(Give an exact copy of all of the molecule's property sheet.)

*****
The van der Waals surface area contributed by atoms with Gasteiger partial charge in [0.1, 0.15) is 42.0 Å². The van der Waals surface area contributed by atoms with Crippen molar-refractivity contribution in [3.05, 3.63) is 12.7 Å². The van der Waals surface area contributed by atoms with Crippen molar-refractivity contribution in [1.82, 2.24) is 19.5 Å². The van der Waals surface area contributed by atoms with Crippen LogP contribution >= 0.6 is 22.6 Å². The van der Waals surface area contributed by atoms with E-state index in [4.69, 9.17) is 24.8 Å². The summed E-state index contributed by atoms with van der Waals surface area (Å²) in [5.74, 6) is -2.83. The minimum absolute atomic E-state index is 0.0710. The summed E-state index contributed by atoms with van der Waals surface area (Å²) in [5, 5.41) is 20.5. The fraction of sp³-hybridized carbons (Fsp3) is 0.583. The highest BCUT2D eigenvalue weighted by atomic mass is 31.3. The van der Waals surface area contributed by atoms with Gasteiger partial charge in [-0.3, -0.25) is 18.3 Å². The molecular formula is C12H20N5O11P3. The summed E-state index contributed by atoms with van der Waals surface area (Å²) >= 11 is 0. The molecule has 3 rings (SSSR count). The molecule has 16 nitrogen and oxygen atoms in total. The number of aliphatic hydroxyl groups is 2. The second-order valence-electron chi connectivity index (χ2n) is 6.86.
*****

The van der Waals surface area contributed by atoms with Gasteiger partial charge in [0.1, 0.15) is 42.0 Å². The van der Waals surface area contributed by atoms with Crippen molar-refractivity contribution in [3.05, 3.63) is 12.7 Å². The van der Waals surface area contributed by atoms with Crippen molar-refractivity contribution in [1.82, 2.24) is 19.5 Å². The van der Waals surface area contributed by atoms with Crippen LogP contribution >= 0.6 is 22.6 Å². The van der Waals surface area contributed by atoms with E-state index in [4.69, 9.17) is 24.8 Å². The summed E-state index contributed by atoms with van der Waals surface area (Å²) in [5.74, 6) is -2.83. The minimum absolute atomic E-state index is 0.0710. The summed E-state index contributed by atoms with van der Waals surface area (Å²) in [5, 5.41) is 20.5. The fraction of sp³-hybridized carbons (Fsp3) is 0.583. The highest BCUT2D eigenvalue weighted by atomic mass is 31.3. The van der Waals surface area contributed by atoms with Gasteiger partial charge in [-0.3, -0.25) is 18.3 Å². The molecular formula is C12H20N5O11P3. The summed E-state index contributed by atoms with van der Waals surface area (Å²) >= 11 is 0. The molecule has 3 rings (SSSR count). The molecule has 16 nitrogen and oxygen atoms in total. The number of aliphatic hydroxyl groups is 2. The second-order valence-electron chi connectivity index (χ2n) is 6.86.